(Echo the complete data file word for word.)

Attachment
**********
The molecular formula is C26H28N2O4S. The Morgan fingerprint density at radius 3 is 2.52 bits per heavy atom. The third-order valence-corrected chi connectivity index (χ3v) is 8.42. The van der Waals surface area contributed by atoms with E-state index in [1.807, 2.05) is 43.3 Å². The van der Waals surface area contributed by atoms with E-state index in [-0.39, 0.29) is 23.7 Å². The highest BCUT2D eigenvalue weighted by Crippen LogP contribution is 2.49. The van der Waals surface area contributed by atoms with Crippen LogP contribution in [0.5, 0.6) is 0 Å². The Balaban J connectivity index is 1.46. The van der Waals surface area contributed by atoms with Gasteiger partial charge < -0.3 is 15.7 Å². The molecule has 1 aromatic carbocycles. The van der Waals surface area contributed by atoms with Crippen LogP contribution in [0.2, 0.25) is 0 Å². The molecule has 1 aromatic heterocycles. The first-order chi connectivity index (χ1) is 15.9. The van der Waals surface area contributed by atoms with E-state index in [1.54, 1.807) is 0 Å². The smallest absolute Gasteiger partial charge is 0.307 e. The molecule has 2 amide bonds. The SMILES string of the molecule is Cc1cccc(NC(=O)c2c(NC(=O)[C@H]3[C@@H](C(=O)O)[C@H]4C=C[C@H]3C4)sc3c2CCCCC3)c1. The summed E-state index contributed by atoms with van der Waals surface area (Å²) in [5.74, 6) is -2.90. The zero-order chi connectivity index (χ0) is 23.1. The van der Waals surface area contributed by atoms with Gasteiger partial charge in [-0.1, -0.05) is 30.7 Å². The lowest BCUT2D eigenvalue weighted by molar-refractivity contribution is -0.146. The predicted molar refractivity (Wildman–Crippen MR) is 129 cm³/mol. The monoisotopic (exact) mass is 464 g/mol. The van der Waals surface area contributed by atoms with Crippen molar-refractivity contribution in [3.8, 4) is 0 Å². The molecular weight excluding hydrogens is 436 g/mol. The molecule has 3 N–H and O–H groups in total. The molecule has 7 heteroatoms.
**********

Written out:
The molecular formula is C26H28N2O4S. The Morgan fingerprint density at radius 3 is 2.52 bits per heavy atom. The third-order valence-corrected chi connectivity index (χ3v) is 8.42. The van der Waals surface area contributed by atoms with E-state index in [1.807, 2.05) is 43.3 Å². The van der Waals surface area contributed by atoms with E-state index in [-0.39, 0.29) is 23.7 Å². The highest BCUT2D eigenvalue weighted by Crippen LogP contribution is 2.49. The van der Waals surface area contributed by atoms with Crippen LogP contribution in [0.5, 0.6) is 0 Å². The Balaban J connectivity index is 1.46. The van der Waals surface area contributed by atoms with Gasteiger partial charge < -0.3 is 15.7 Å². The molecule has 1 aromatic carbocycles. The van der Waals surface area contributed by atoms with Crippen LogP contribution in [0.2, 0.25) is 0 Å². The molecule has 1 aromatic heterocycles. The first-order chi connectivity index (χ1) is 15.9. The van der Waals surface area contributed by atoms with E-state index in [1.54, 1.807) is 0 Å². The smallest absolute Gasteiger partial charge is 0.307 e. The molecule has 2 amide bonds. The SMILES string of the molecule is Cc1cccc(NC(=O)c2c(NC(=O)[C@H]3[C@@H](C(=O)O)[C@H]4C=C[C@H]3C4)sc3c2CCCCC3)c1. The summed E-state index contributed by atoms with van der Waals surface area (Å²) in [5.74, 6) is -2.90. The zero-order chi connectivity index (χ0) is 23.1. The van der Waals surface area contributed by atoms with Gasteiger partial charge in [-0.1, -0.05) is 30.7 Å². The lowest BCUT2D eigenvalue weighted by molar-refractivity contribution is -0.146. The predicted molar refractivity (Wildman–Crippen MR) is 129 cm³/mol. The monoisotopic (exact) mass is 464 g/mol. The van der Waals surface area contributed by atoms with Crippen molar-refractivity contribution in [3.8, 4) is 0 Å². The molecular weight excluding hydrogens is 436 g/mol. The molecule has 3 N–H and O–H groups in total. The molecule has 7 heteroatoms.